While she was plagued by poor health in her final years, Carmen McRae produced several fine recordings in the late 1980s and early 1990s. “Carmen Sings Monk” was one of her best recordings and it included lyricized versions of Thelonious Monk’s compositions (but not his solos). Some of the tunes were included in live and studio versions, and this live version of “In Walked Bud” featured Monk’s tenor saxophonist Charlie Rouse in one of his final performances. The words were originally written by Jon Hendricks on short notice for a recording session with Monk. Hendricks describes a mythic jam session with Dizzy Gillespie, Don Byas, Oscar Pettiford, Max Roach, Monk and of course, Bud Powell. McRae’s performance begins as she scats the melody, followed by a full chorus of Hendricks’ words. Rouse takes the first solo, followed by Mraz and Willis, each of whom starts his solo with a quote, Mraz citing the song’s harmonic base (“Blue Skies”) and Willis acknowledging the Basie standard “Topsy”. McRae continues the parade of quotes with a phrase from “Louise” then goes into a short scat solo where she develops a small motive into a longer idea, then takes the end of the long idea and develops it into another phrase. When she goes back to the lyrics, she nearly stretches the song’s syncopations to their breaking point before bringing it back into sync with the band.
In the mid-'70s, Eddie Jefferson was starting to get overdue recognition as "the Godfather of Vocalese," and his fame continued to rise until he was murdered outside a Detroit nightclub in 1979. The Main Man
was one of Jefferson's finest albums, featuring definitive versions of classics like "Jeannine" and "Moody's Mood For Love." "Summertime" is unusual in Jefferson's repertoire in that it does not appear to stem from an instrumental solo; rather, it is Jefferson's loose interpretation of the Gershwin standard. Interestingly, it is sung in the same key as John Coltrane's groundbreaking version
- D minor - and like Coltrane, Jefferson seems interested in stripping away all the sentimentality of the original song. The tempo is medium fast and the performance is quite aggressive. On the second time through the song, Jefferson takes great liberties with the lyric (for example, "Fish are jumpin' about on the lake, flop, flop, flop, tryin' to give the fishermen a break") and strongly accents the asides (the "flops" above). However, the recording does not entirely break with the past, as Slide Hampton lifts Gil Evans's famous background riff
and uses it to back Jefferson.
Kurt Elling not only promises "a new Body and Soul" in his song title, but he actually delivers the goods. By now, we are familiar with Elling's fastidious care in reworking the songs in his repertoire. Although his performances sound spontaneous and 'in the moment,' Elling never just wings it. Here he constructs new lyrics inspired by Dexter Gordon's rendition of this standard on the tenorist's 1976 Homecoming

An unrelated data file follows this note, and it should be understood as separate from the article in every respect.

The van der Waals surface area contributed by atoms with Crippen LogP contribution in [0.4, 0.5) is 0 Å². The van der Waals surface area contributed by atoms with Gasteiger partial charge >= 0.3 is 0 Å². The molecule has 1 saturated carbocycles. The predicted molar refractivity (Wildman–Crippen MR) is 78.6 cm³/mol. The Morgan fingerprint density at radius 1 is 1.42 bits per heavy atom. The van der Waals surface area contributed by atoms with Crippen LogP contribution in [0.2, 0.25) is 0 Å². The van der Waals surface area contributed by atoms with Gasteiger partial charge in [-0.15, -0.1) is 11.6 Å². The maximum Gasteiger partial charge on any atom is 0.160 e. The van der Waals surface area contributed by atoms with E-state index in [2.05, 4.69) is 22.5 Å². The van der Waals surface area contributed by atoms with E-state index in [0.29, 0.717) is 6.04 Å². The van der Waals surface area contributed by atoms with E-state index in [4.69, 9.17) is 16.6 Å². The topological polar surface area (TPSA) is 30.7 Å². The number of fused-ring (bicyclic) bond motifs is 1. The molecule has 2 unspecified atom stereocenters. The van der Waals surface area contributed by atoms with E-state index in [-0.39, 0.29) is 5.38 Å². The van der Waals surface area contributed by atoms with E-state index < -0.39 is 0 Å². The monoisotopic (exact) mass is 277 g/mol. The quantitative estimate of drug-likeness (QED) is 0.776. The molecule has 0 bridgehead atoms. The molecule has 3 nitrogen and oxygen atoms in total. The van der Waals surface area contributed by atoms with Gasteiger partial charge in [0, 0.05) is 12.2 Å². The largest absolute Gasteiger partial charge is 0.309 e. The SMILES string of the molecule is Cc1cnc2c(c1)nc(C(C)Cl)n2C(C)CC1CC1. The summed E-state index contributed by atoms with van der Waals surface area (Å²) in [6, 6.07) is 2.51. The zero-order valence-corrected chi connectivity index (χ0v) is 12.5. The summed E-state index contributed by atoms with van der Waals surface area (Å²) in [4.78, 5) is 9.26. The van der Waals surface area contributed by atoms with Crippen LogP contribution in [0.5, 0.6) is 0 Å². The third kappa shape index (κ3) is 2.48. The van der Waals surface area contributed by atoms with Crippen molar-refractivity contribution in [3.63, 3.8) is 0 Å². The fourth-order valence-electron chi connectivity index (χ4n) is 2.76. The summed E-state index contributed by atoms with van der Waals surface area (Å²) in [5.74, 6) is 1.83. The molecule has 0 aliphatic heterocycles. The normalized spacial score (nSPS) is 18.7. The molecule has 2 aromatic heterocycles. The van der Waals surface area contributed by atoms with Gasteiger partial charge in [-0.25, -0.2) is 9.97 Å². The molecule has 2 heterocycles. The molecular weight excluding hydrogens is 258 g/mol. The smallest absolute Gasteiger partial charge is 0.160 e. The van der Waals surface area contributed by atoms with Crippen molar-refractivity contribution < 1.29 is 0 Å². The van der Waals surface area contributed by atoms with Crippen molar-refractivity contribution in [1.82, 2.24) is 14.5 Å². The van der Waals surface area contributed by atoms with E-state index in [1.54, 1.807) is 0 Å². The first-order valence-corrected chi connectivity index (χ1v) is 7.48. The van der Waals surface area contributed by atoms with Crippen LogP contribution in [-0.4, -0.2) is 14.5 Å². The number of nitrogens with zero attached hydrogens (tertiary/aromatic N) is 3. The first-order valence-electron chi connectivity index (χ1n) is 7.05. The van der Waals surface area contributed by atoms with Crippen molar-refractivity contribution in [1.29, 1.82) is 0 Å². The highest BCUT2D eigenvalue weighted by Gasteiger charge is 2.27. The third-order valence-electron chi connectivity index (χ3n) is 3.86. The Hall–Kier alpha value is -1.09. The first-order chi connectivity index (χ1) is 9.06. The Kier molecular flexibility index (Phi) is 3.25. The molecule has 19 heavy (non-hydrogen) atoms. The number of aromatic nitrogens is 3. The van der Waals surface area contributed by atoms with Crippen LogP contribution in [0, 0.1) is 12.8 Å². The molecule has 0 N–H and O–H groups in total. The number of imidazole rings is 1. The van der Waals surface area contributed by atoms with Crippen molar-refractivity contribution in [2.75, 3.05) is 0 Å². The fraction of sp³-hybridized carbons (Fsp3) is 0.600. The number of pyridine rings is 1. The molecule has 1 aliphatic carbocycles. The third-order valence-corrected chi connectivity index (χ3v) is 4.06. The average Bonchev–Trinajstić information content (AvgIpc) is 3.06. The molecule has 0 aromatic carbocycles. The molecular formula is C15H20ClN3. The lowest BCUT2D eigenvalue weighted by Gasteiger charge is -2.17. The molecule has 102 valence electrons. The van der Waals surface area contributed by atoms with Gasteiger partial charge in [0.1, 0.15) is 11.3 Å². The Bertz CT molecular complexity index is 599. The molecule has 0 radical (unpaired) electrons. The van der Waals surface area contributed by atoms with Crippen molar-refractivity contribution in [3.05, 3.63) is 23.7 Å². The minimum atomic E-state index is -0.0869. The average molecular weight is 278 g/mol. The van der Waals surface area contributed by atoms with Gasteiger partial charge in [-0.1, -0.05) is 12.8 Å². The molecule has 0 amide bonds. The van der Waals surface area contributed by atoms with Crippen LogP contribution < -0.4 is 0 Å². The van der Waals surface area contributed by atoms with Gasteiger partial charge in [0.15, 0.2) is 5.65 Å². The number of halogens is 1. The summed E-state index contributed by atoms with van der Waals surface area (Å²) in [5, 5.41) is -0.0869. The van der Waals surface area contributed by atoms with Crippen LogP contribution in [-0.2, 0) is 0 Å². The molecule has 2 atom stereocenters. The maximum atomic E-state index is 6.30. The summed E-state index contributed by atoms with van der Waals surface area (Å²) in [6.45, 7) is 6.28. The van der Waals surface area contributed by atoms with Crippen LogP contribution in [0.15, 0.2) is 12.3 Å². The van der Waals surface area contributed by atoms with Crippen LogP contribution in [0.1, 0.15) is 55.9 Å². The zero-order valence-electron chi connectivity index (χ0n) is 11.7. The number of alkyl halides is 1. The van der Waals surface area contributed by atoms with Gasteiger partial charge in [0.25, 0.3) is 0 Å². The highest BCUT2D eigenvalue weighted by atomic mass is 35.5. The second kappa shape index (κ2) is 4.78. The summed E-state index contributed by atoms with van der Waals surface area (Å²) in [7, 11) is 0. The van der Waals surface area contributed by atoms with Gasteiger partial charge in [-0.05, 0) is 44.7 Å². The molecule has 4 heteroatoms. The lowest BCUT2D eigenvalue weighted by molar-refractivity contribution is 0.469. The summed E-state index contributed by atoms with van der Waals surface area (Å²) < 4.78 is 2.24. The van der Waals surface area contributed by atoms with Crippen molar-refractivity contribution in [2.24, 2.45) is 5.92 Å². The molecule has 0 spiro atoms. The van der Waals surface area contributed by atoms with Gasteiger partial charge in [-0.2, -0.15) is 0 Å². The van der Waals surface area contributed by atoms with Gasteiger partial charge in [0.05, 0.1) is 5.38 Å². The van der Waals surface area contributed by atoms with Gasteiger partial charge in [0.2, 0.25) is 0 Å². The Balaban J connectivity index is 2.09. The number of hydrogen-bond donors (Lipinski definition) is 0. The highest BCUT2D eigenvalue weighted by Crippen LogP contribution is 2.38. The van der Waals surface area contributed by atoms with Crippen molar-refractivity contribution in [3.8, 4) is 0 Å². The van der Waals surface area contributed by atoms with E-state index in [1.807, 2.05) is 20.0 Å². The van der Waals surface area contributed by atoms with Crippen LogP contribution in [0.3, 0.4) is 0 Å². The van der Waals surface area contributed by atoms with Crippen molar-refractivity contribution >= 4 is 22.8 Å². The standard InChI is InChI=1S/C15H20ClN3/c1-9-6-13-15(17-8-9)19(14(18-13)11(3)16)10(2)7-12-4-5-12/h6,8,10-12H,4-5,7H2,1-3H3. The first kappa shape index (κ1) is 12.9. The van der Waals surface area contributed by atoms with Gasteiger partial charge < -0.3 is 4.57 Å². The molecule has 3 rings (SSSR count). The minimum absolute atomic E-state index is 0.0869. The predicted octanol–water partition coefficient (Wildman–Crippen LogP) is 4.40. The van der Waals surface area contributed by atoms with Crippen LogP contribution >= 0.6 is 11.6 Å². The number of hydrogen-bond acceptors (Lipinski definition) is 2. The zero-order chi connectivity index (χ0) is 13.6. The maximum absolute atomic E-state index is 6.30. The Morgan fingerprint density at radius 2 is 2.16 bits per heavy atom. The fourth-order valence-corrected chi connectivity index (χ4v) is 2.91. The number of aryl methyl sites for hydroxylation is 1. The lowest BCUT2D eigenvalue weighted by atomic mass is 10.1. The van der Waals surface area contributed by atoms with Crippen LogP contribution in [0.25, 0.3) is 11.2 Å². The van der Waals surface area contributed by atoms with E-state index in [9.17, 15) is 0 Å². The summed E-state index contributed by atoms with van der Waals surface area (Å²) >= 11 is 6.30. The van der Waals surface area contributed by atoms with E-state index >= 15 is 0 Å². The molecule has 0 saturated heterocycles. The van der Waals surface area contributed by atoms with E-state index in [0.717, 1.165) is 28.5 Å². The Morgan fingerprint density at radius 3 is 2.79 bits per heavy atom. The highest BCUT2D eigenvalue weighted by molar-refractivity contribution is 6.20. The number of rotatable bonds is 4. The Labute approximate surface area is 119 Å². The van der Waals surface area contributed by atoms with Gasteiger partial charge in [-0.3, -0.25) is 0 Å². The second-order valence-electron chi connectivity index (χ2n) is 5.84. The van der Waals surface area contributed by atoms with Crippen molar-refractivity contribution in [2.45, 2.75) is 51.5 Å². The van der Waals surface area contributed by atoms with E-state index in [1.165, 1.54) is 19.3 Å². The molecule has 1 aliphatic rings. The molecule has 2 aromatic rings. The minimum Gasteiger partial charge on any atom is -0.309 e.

release. Elling takes the listener on an ingenious ten-minute journey full of densely packed vocalese, with a little dose of pianist Hobgood as a rest stop before we reach our final destination. He rewards us with a happy ending, and we can sit and contemplate how far we have come since Coleman Hawkins
and Chu Berry
dished out their own body-and-soul-fulness back in the 1930s.
Vocalese sets words to preexisting instrumental passages, usually note for note. Invented by singer Eddie Jefferson in the early 1940s, vocalese broke through in 1952 when King Pleasure recorded Jefferson's words to a 1949 solo by tenorman James Moody. In 2001, the Grammy Hall of Fame
inducted this track but misidentified its artist as Moody, not Pleasure. At least, we think that's what Grammy meant, bless her heart. (Alzheimer's, you know.) Singing with more gusto than skill, Pleasure put vocalese on the map and then, as online biographer Alex Henderson writes, "faded into great obscurity." Isn't that the best kind?
Vocalese, invented by singer Eddie Jefferson in the early 1940s, sets words to preexisting instrumental passages, usually note for note—in contrast to scatting, which consists of independently improvised nonsense syllables. In this case, Jon Hendricks combines Duke Ellington's 1940 romp "Cotton Tail"
with Beatrix Potter's 1902 children's tale of Peter Rabbit
and his sisters Flopsy, Mopsy and Cotton-tail. After Hendricks verbalizes tenorman Ben Webster's solo, LH&R thrillingly re-create the headlong momentum of Duke's sax section. "If I hadn't been part of that group," Hendricks later reflected on LH&R, "it would be my life ambition to have been part of that group."
In 1952, Annie Ross's hip vocalese narrative of a crazy chick and her outmatched shrink, set to tenorman Wardell Gray's 1949 "Twisted," was marred by cheesy organ backing. In 1959, the "hottest new group in jazz," as Down Beat
dubbed vocal trio Lambert, Hendricks & Ross, redid "Twisted" sans organ, and nailed it. Striking a blow for mental health by refusing to listen to her analyst's jive, twisted sister Annie Ross wittily punctures the pseudoscientific claptrap of psychoanalysis, which was big in 1950s America. If Freud hadn't died twenty years earlier, he would've been driven ineluctably, irretrievably mad upon hearing "Twisted." Roll over, Sigmund, and tell Alfred Adler the news: Two heads are better than one. And three heads, in the persons of Lambert, Hendricks & Ross, are best of all.
October 25, 2007 · 1 comment
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